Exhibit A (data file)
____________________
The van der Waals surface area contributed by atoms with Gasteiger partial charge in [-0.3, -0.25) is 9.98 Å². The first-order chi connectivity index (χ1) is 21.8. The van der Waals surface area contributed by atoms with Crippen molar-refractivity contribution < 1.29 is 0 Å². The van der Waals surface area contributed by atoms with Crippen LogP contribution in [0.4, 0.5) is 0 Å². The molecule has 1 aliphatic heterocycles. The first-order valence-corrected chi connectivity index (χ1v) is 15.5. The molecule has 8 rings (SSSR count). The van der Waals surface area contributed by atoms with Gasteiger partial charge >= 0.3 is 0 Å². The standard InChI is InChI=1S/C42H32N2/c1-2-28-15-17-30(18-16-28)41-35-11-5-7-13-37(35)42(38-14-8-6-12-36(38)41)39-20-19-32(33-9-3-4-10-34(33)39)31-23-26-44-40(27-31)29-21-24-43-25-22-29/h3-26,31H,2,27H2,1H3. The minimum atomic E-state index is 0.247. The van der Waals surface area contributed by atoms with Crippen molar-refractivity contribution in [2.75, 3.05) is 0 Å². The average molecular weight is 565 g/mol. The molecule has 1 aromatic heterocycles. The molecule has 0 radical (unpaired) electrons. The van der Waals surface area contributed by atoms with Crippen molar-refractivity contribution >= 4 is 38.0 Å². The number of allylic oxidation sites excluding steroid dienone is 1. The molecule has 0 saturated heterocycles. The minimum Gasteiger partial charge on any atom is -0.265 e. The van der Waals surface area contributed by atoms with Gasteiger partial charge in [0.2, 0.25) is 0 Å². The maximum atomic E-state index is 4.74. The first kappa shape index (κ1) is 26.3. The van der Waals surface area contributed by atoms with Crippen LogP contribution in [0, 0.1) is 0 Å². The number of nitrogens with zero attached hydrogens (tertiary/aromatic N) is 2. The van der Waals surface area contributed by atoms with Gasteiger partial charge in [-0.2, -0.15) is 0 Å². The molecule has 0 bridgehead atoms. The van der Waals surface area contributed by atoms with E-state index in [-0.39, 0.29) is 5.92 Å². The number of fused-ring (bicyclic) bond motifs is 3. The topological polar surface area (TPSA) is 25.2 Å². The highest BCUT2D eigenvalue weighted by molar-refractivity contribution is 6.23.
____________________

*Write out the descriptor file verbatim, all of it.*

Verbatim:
The van der Waals surface area contributed by atoms with Gasteiger partial charge in [-0.3, -0.25) is 9.98 Å². The first-order chi connectivity index (χ1) is 21.8. The van der Waals surface area contributed by atoms with Crippen molar-refractivity contribution < 1.29 is 0 Å². The van der Waals surface area contributed by atoms with Crippen LogP contribution in [0.4, 0.5) is 0 Å². The molecule has 1 aliphatic heterocycles. The first-order valence-corrected chi connectivity index (χ1v) is 15.5. The molecule has 8 rings (SSSR count). The van der Waals surface area contributed by atoms with Gasteiger partial charge >= 0.3 is 0 Å². The standard InChI is InChI=1S/C42H32N2/c1-2-28-15-17-30(18-16-28)41-35-11-5-7-13-37(35)42(38-14-8-6-12-36(38)41)39-20-19-32(33-9-3-4-10-34(33)39)31-23-26-44-40(27-31)29-21-24-43-25-22-29/h3-26,31H,2,27H2,1H3. The minimum atomic E-state index is 0.247. The van der Waals surface area contributed by atoms with Crippen molar-refractivity contribution in [2.75, 3.05) is 0 Å². The average molecular weight is 565 g/mol. The molecule has 1 aromatic heterocycles. The molecule has 0 radical (unpaired) electrons. The van der Waals surface area contributed by atoms with Crippen molar-refractivity contribution >= 4 is 38.0 Å². The number of allylic oxidation sites excluding steroid dienone is 1. The molecule has 0 saturated heterocycles. The minimum Gasteiger partial charge on any atom is -0.265 e. The van der Waals surface area contributed by atoms with Gasteiger partial charge in [0.2, 0.25) is 0 Å². The maximum atomic E-state index is 4.74. The first kappa shape index (κ1) is 26.3. The van der Waals surface area contributed by atoms with Crippen LogP contribution in [0, 0.1) is 0 Å². The number of nitrogens with zero attached hydrogens (tertiary/aromatic N) is 2. The van der Waals surface area contributed by atoms with Gasteiger partial charge in [-0.2, -0.15) is 0 Å². The molecule has 0 bridgehead atoms. The van der Waals surface area contributed by atoms with E-state index in [-0.39, 0.29) is 5.92 Å². The number of fused-ring (bicyclic) bond motifs is 3. The topological polar surface area (TPSA) is 25.2 Å². The highest BCUT2D eigenvalue weighted by molar-refractivity contribution is 6.23.